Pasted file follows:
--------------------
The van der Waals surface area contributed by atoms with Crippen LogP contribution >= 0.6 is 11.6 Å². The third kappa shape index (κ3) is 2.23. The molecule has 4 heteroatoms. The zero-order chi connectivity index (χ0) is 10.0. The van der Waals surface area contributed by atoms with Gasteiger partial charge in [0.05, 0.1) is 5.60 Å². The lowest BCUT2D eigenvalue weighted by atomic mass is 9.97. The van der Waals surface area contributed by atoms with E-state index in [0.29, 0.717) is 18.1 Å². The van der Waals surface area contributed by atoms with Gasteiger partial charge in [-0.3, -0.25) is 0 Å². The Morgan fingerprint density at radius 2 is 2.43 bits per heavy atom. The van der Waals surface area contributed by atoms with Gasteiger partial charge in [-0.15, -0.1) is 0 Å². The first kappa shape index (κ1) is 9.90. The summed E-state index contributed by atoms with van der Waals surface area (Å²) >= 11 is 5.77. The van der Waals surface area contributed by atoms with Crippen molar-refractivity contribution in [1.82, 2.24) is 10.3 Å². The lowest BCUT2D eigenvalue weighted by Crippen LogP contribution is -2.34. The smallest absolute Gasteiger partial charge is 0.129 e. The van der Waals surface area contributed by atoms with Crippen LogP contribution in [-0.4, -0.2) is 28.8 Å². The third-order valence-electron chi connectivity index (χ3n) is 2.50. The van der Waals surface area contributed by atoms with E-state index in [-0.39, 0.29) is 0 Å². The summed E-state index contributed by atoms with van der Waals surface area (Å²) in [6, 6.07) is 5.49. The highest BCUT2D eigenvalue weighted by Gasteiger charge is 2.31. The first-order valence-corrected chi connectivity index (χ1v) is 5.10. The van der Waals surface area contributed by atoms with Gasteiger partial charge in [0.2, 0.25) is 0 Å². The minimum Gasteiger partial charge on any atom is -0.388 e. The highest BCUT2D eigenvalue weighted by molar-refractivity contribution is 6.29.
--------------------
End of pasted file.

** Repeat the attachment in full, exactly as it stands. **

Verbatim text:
The van der Waals surface area contributed by atoms with Crippen LogP contribution >= 0.6 is 11.6 Å². The third kappa shape index (κ3) is 2.23. The molecule has 4 heteroatoms. The zero-order chi connectivity index (χ0) is 10.0. The van der Waals surface area contributed by atoms with Gasteiger partial charge in [0.05, 0.1) is 5.60 Å². The lowest BCUT2D eigenvalue weighted by atomic mass is 9.97. The van der Waals surface area contributed by atoms with E-state index in [0.29, 0.717) is 18.1 Å². The van der Waals surface area contributed by atoms with Gasteiger partial charge in [-0.3, -0.25) is 0 Å². The Morgan fingerprint density at radius 2 is 2.43 bits per heavy atom. The van der Waals surface area contributed by atoms with Gasteiger partial charge in [-0.15, -0.1) is 0 Å². The first kappa shape index (κ1) is 9.90. The summed E-state index contributed by atoms with van der Waals surface area (Å²) >= 11 is 5.77. The van der Waals surface area contributed by atoms with Crippen molar-refractivity contribution in [1.82, 2.24) is 10.3 Å². The lowest BCUT2D eigenvalue weighted by Crippen LogP contribution is -2.34. The smallest absolute Gasteiger partial charge is 0.129 e. The van der Waals surface area contributed by atoms with Crippen LogP contribution in [-0.4, -0.2) is 28.8 Å². The third-order valence-electron chi connectivity index (χ3n) is 2.50. The van der Waals surface area contributed by atoms with E-state index in [-0.39, 0.29) is 0 Å². The summed E-state index contributed by atoms with van der Waals surface area (Å²) in [6, 6.07) is 5.49. The highest BCUT2D eigenvalue weighted by Gasteiger charge is 2.31. The first-order valence-corrected chi connectivity index (χ1v) is 5.10. The van der Waals surface area contributed by atoms with Gasteiger partial charge in [0.2, 0.25) is 0 Å². The minimum Gasteiger partial charge on any atom is -0.388 e. The highest BCUT2D eigenvalue weighted by molar-refractivity contribution is 6.29.